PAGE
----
My friends June and Pete are away for a few days and they have asked me to feed their two chickens, Ginger and Pepper and their cat, Toby. I've also been instructed to give Toby loads of cuddles and strokes which of course I am only too delighted to do!
Toby coming to meet me when I let myself in the house.
Toby is a bit of a character. When she was a kitten June and Pete thought she was a he, hence the butch name. It was only after the first visit to the vet they were told that no, he was definitely a she. They were so used to calling her Toby, the name stuck.
June's hens were a Christmas present from Pete a couple of years ago. (Once he gave her a wormery. Isn't he a lovely romantic man). There is always great competition in the village to feed the chickens when they go away, and not just because Pepper and Ginger are adorable, but the one who feeds them, gets to keep the eggs!
I was warned that Ginger is feeling broody at the moment and that she spends most of her time on her nest. I went into the nesting box and there she was sitting contentedly and gently clucking quietly away to herself.
Isn't she pretty?
After gently lifting her off her nest and retrieving the egg, I decided to let them out for a little scratch around the garden while I fed Toby.
Ginger's carefully guarded egg. I felt so mean taking it. It was really warm. She didn't seem to mind too much and was certainly up for a run around the garden with Pepper. Meanwhile I went to see to Toby.
I think Toby has been talking to Scaredy, afterall they only live a couple of hundred yards apart. She has got all the habits of Plumpy, Elbi, Mahou and Beeps. Although each morning she was left a plate of dry food, it would still be there untouched in the evening, so I always ended up giving her a sachet of wet food. These cats certainly stick together.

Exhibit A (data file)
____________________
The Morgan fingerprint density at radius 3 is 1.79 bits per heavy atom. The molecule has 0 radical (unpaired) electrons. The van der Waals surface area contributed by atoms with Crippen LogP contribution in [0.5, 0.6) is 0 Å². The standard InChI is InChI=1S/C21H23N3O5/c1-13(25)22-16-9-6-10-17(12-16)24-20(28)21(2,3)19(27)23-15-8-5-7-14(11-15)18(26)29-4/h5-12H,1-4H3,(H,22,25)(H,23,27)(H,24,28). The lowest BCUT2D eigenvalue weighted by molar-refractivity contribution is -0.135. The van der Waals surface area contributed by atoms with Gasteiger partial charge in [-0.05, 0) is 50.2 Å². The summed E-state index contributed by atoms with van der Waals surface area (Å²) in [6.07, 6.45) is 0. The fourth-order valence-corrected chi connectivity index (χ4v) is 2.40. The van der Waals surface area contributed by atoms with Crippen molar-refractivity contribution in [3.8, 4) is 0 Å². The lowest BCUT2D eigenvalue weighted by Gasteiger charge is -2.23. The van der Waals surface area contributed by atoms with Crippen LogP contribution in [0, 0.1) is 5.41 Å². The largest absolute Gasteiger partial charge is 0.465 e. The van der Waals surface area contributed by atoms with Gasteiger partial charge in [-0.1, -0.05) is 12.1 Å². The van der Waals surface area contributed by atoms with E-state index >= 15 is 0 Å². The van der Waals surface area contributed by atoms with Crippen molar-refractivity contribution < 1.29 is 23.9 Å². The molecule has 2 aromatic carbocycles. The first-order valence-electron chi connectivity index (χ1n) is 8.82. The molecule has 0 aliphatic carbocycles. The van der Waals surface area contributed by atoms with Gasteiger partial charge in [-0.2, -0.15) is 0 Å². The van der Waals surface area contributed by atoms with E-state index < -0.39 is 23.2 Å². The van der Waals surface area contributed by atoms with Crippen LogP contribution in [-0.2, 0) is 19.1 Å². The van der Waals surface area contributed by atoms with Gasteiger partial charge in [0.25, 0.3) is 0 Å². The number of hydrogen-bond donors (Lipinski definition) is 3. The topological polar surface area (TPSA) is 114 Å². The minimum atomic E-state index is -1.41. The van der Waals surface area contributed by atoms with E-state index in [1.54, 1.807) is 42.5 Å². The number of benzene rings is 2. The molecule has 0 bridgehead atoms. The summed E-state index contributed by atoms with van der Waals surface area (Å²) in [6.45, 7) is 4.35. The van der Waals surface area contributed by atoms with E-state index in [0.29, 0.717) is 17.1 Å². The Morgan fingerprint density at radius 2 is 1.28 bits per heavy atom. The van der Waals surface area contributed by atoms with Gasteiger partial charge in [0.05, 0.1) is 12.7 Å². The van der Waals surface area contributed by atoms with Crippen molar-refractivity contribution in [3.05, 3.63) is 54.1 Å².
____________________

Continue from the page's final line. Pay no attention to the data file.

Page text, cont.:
Meanwhile back in the garden I thought it was time I returned the chickens to their run. I was told that 'a handful of corn as a treat will bring them back at a run, but if desperate, use a tomato'. The corn didn't work as Pepper just jumped up and pecked it out of my hands, and when I threw it into the run she looked at me as if to say 'you must be joking'. After a lot of cajoling, pleading and and downright begging I resorted to the tomato. I cut it into chunks. She hung around outside the kitchen door watching me with her sharp little eyes.
Pepper loitering with intent. She was ready to pounce. As soon as I emerged from the kitchen she flew up at me and stole the pieces of tomato straight from my hand! Back I went to cut up more. This time I was prepared for her and I cupped my hands firmly together. She raced after me and shot into the run as soon as I threw the peices in. Got her. Phewww! One down, one to go.
Ginger however, was a different kettle of fish altogether. She was not easily lured by corn or tomato. I chased her round and round the garden and just as I thought I had got her, she slipped off again. I'm going to be here all day, I thought. In desperation I went back home for Peter and he came to help me round her up. I wondered whether Badger would do the trick for us but decided that she would scare her too much.
At last we had her cornered. No, she's off again. This time there was going to be no mucking about. I rugby tackled her, picked her up and stuffed her into the nesting box and shut the lid quick. There were feathers flying, squawks and a great flapping of wings.
The pair of them safely back in their run. A couple of hours later I crept back to have another look at her. I was worrying about her and the missing feathers. I even wondered whether I could stick them back somehow. She was fine. Back in her nesting box, sitting staring vacantly into space while she incubated her make-believe egg. I stroked her gently and she clucked contentedly back at me.
And look what we've got. An omlette for tea methinks.